Oversight Means Fixing Blame

May 16, 2012

People say it’s mean to try to fix blame. Say it’s too negative. But if you don’t fix blame, there will be more blame to fix. 

You can’t eliminate mistakes unless you can identify the source and take corrective action. And you can’t fix blame without careful oversight.

Consider every government program you can think of.

Almost all were enacted with good intentions, by reasonable and mostly intelligent legislators. But it’s hard to find a government program that is not fraught with inefficiencies and/or fraud simply from a lack of oversight.

American taxpayers are victims of billions of dollars in fraud in both Medicare, Medicaid and the food stamp programs.  These aren’t bad programs. These are programs without adequate oversight.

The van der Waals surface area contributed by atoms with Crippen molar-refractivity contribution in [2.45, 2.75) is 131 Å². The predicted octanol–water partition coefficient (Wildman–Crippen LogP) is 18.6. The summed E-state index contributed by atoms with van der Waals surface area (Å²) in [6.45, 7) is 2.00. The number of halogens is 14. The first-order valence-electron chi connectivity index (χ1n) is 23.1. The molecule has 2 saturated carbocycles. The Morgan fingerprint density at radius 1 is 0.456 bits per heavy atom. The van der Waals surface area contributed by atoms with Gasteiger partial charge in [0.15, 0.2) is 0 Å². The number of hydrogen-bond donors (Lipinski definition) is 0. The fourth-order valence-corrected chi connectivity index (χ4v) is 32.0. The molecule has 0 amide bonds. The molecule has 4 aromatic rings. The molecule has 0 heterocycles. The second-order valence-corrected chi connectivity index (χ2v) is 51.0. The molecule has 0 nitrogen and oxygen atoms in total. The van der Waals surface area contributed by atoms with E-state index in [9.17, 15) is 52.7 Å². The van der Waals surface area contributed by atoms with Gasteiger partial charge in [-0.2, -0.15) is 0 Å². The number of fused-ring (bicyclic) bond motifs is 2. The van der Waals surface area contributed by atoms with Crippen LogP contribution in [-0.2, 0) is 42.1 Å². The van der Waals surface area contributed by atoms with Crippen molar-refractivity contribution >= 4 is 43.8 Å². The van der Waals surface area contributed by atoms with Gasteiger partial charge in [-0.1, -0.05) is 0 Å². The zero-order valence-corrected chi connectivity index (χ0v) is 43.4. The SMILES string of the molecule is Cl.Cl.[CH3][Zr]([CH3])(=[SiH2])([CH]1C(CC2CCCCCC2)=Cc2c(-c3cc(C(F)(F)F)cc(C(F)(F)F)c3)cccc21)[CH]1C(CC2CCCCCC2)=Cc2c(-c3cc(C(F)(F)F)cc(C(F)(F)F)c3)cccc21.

And what’s oversight? In business we call it management. A primary job of every manager at every level is oversight. Seeing that the job’s being done right and on time with a minimum of waste.

More business failures are due to a lack of proper execution than bad strategy. And proper execution is not possible without attentive management, which means very careful oversight. And careful oversight fixes blame and corrects the cause today to reduce the need to fix blame tomorrow.


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